Grannyknot Wed 04-Sep-19 16:44:44

Hi Foxglove I'm sorry to say that the description of your mother sounds very much like the beginnings of my MIL's Alzheimer's.

My MIL also realised that something was wrong, and she asked me to find out who the expert was in our city (in South Africa) and she asked me to accompany her to the appointment. Later, when it came out and her daughters were mystified as to why she had asked me and not one of them, I realised that she was 'saving' them from the shock or hurt or worry, and that I was a safe place at this stage. I had agreed not to disclose to anyone, but I did tell her son (my husband) because others in the family had noticed that all was not right.

Perhaps your mother needs to get there in stages too.

I'd talk to the GP as others have suggested.

annsixty Wed 04-Sep-19 16:43:59

This is a very good idea if your surgery will cooperate.
Mine wouldn’t.
I was told it had to be his idea and him that put it forward.
In the end I gave him an ultimatum.
As soon as the GP started talking to him she realised there was a problem.
They did blood tests etc to rule anything else out but the standard test for Alzheimer’s proved it.

Charleygirl5 Wed 04-Sep-19 16:12:55

Get her to see her GP by mentioning she needs to have a drug review and as somebody said, prime the GP beforehand.

kittylester Wed 04-Sep-19 13:47:43

You should get a formal diagnosis. For some forms of dementia there are treatments that can slow the progress. There are benefits that can kick in and lots of help available.

The Alzheimer's Society can give lots of help and advice.

Doodle Wed 04-Sep-19 13:42:37

It is worth persuading her to go to the GP as if it is dementia they may be able to give her something that helps. My brother was also reluctant to go. In the end my SIL got him there by stealth having primed the GP beforehand so the subject didn’t have to be mentioned by name.

kittylester Wed 04-Sep-19 13:38:38

Can you talk to her gp privately about your worries? Some gps will then offer their patient a general 'check up'.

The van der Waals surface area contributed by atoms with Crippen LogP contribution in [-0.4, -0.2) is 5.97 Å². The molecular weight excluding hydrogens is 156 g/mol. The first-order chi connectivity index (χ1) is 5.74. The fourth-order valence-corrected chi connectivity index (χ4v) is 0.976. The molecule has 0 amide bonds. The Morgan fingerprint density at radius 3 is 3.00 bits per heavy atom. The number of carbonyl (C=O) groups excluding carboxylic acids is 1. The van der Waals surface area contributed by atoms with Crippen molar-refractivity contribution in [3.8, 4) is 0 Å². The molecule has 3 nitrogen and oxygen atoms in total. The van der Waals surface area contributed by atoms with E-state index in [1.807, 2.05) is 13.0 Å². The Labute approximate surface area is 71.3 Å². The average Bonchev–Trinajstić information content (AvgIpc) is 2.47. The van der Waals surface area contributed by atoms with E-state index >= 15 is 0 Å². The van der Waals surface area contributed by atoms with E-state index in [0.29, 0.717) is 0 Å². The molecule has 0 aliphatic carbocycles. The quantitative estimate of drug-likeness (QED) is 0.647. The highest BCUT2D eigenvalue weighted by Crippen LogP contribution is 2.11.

fizzers Wed 04-Sep-19 11:25:06

My mother was like this, constantly fiddling with the TV, the heating settings, then it progressed to 'losing' hearing aids, glasses etc. My mother was diagnosed with dementia but she was 90 years old at the time.

She would become confused as to the date, which political party was in power, then it progressed to losing keys , medications etc.

i think the only way to know for sure is to take her to the doctors, but she may refuse to go.

As she says, she could be stressed, she did lose her husband earlier this year and she is still trying to get to grips with that, a bereavement can and does knock you sideways, I'd give it a while longer to see if she gets any worse

Foxglove77 Wed 04-Sep-19 11:18:50

My Mum will be 81 in March. She is in general good health and can ride her bicycle into the local village a mile away. Dad died earlier this year so she now lives on her own with her beloved dog.

However she is very forgetful and repetitive. Mum always reminded us children of all upcoming birthdays and anniversaries never missing any. She completely forgot mine this year which is so unlike her.

She knows herself there is something wrong but insists she is just stressed. I have asked if she would like to see a doctor and offered to go with her but she says the only thing wrong is old age and there is nothing the doctor can do about that.

She is forever fiddling with the TV controls and then when we put it right she does it again. It's as though she has no short term memory.

Should she be formally diagnosed? If so is there anything that can help or should I just leave things be continue helping as much as I can?

I don't have any previous experience in this.